Pauline was 85 when she passed yesterday and such a beautiful lady. In 2009 Renee and I had to leave Jamaica because of visa issues so we went to Mansfield for a month. While there Mom and I went to see Pauline and we found ourselves gathered around the piano with Patti and Connie singing our hearts out. A great day. One that will live in my memory.

She was widowed for 16 years and still attended the church she and her honey founded. I am so proud to be a "product" of Highway Tabernacle, now named New Covenant. I am so proud that the Valimonts were my pastors. I am sad. I can imagine the reunion yesterday was pretty awesome.

This is a photo that my friend sent me. Pauline on the left, Jane Hart in the middle and Donna on the right. Jane was my second mom growing up and Donna, my still childhood friend!

Friday, May 18, 2012

something I will NOT miss!

There are many things I will miss when we leave, but this little guy and his friends I will NOT miss!
He is spending the evening with me at my computer!! outside of course! If he were inside I wouldn't be sitting here!

the countdown has begun...

I am starting to think about the things that I will miss. This is one of those things. People, traffic, lots of movement. This is downtown Mandeville, a street that we use daily.

It's all about the students!

The purpose of the college is to teach students who are sensing some sort of ministerial future. Some are called to be pastors and evangelists, others fall into a support role to their pastor at home. They come to the college to be further trained in what they sense is a "call" to full time service.

These four years have brought us in contact with some incredible students. Everyone of them have burrowed themselves into our hearts and have become big brothers and sisters to Renee. We will miss them severely. They have been our life for four years, how can we let them go?

AGBC...our college here in Jamaica..

The Assemblies of God Bible College is a small school. Around 35 resident students each year and around 15 night students.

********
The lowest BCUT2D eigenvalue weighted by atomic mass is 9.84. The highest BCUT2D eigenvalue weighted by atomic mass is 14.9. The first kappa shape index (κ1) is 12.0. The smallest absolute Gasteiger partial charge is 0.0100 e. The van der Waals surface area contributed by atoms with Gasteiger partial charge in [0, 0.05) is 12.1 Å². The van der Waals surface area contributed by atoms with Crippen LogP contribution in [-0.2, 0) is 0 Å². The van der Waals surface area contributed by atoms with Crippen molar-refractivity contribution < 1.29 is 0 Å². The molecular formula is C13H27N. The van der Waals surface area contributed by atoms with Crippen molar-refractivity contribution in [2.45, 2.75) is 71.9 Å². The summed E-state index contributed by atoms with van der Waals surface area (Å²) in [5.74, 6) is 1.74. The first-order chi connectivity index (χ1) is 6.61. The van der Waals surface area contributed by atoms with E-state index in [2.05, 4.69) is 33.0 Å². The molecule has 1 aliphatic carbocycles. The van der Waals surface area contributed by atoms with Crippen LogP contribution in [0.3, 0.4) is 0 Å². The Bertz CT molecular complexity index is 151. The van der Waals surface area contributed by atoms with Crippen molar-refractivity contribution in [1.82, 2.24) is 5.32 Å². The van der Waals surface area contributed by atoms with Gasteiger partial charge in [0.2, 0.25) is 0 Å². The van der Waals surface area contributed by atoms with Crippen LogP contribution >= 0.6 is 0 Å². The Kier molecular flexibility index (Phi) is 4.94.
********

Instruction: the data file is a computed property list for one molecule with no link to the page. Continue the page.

We both taught the resident students, Den taught the night students on Tuesdays. These are vocational students who cannot attend classes in the daytime.

The property was given to the Assemblies of God by Jimmy Swaggert in the eighties. Most of the students come from the coast so when they arrive in Christiana, they have a major adjustment. Christiana is located in the center of the island and in the mountains. It is much cooler than they are used to and more damp. Although the rainy season lasts from June to December, here in the mountains we have rain all year through.

The college has a director who is a pastor and lives far away, an academic dean who lives on campus, professors (who are called lecturers) some are pastors, some are missionaries, some are layman. The college has a cook who comes in each day and prepares lunch. The students do the cleaning and such. So basically the college is run on a shoe string budget and accomplishes what it is designed to accomplish.

While we have been here there have been 2 directors. Rev. Kincaid was the director when we arrived. He is a missionary from England. He is a Jamaican but lived in England for many years and is supported through there. He was also the superintendent of the Jamaican Assemblies of God for many years. He resigned a year ago and the new College Director is Rev. Pitkin, the A/G superintendent and pastor in Montego Bay. I think it might be the norm for the superintendent to be the director. They wear many hats.